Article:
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Impacts of wildfire on forest surface fuel carbon in Pacific Northwest forests (2019)

Forest fires are a common disturbance agent throughout the Pacific Northwest (PNW) and affect stand structure, age, species composition, and carbon storage of the productive PNW forests. Fire regimes in the PNW are predicted to shift towards more frequent and severe fires with climate change, which has important implications for carbon storage in the region. This study examines how fire severity (defined by remote sensing) impacts forest surface carbon pools (duff, litter, and downed woody materials). These carbon pools store a high proportion of stand carbon, and they have short- and long-term impacts on ecosystem function and fire behaviour.I examined one atypically large and severe fire in coastal British Columbia to obtain baseline measurements of post-fire forest floor fuel carbon (duff, litter, woody materials of all sizes) in the region. I found that there were no differences in total surface carbon between burned and unburned plots, but there were less duff and litter fuels in burned plots. This study provides baseline data for studies of post-fire forest floor carbon dynamics in the Boulder Creek region.Data from the United States Forest Inventory and Analysis program were utilized to estimate regional wildfire consumption factors for forest surface carbon pools (duff, litter, fine woody materials) in Oregon and Washington that are representative of the current fire regime. While forest surface pools were consumed in the fire, there were no significant differences in consumption between fire severity classes. 30 – 40% of carbon in each pool were left behind, even after high-severity fire. This research provides both a case study and a regional study on the effects of wildfire on carbon in forest surface pools. Both types of studies provide information that is beneficial for the study of post-fire carbon, giving insights into landscape level impacts or single extreme events.

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Invasive plants in Metro Vancouver: relationships between species occurrences and socio-economic factors, greenspace type, and the public's risk perception (2019)

Effective management of invasive plants preserves biodiversity values, reduces economic costs, and minimizes negative impacts on human well-being. Prevention, the most cost-effective approach to invasive plant management, focuses on predicting species occurrences in high-risk areas and fosters the public’s awareness of invasive plants. This study aims to contribute to the aforementioned prevention foci by (1) investigating the relationships between invasive plants occurrences and socio-economic, greenspace, topographic, and land use variables, and (2) assessing the public’s levels of knowledge, risk perception, and support for invasive plant management in Metro Vancouver, British Columbia, Canada.I utilized invasive plants inventory, land use, topographic, and socio-economic data to identify key drivers of species occurrences. The chances of invasive plants occurrences were higher in wealthier neighbourhoods. The relationships between species occurrences and the tested explanatory variables were different across municipalities. Greenspace type was a surrogate for median household income, gardening expenses, and greenspace area. The results can inform managers of key drivers of invasive plants occurrences in Metro Vancouver, which can ultimately aid in species occurrence prediction efforts. An online survey in Metro Vancouver assessed the public’s levels of knowledge, risk perception, and support for management activities. I found that the public’s perception of invasive plants was ecologically oriented and positively correlated with age and income. The public highly supported community events or the planting of native species. Overall, the public’s risk perception assessment provides managers with insights on which aspects of invasive plants are well-known and which management activities are preferred by the public.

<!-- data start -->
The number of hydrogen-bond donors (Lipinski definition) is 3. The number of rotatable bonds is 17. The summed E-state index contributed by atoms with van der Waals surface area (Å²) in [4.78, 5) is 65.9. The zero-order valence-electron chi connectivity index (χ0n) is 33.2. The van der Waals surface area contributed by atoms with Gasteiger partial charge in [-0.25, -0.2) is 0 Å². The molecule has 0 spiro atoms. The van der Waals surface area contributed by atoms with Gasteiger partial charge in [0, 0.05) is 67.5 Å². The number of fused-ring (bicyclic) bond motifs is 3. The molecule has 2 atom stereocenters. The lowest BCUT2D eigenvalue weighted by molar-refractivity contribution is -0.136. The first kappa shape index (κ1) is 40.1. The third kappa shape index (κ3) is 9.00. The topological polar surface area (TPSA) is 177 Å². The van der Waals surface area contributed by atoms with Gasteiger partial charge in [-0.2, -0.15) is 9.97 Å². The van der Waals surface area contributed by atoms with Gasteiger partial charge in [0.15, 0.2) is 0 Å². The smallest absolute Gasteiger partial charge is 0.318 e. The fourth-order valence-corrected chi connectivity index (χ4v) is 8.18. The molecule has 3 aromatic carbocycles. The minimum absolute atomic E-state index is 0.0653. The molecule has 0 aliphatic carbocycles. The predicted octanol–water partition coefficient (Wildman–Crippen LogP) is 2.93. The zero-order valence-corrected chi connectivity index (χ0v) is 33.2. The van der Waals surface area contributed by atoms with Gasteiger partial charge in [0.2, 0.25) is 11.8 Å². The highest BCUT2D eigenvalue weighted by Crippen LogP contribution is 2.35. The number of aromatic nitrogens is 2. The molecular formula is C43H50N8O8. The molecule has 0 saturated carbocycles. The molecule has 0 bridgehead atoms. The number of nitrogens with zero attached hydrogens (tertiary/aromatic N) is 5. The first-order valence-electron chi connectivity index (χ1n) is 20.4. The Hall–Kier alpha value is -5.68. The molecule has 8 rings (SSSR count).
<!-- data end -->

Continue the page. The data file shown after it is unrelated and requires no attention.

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Current Students & Alumni

This is a small sample of students and/or alumni that have been supervised by this researcher. It is not meant as a comprehensive list.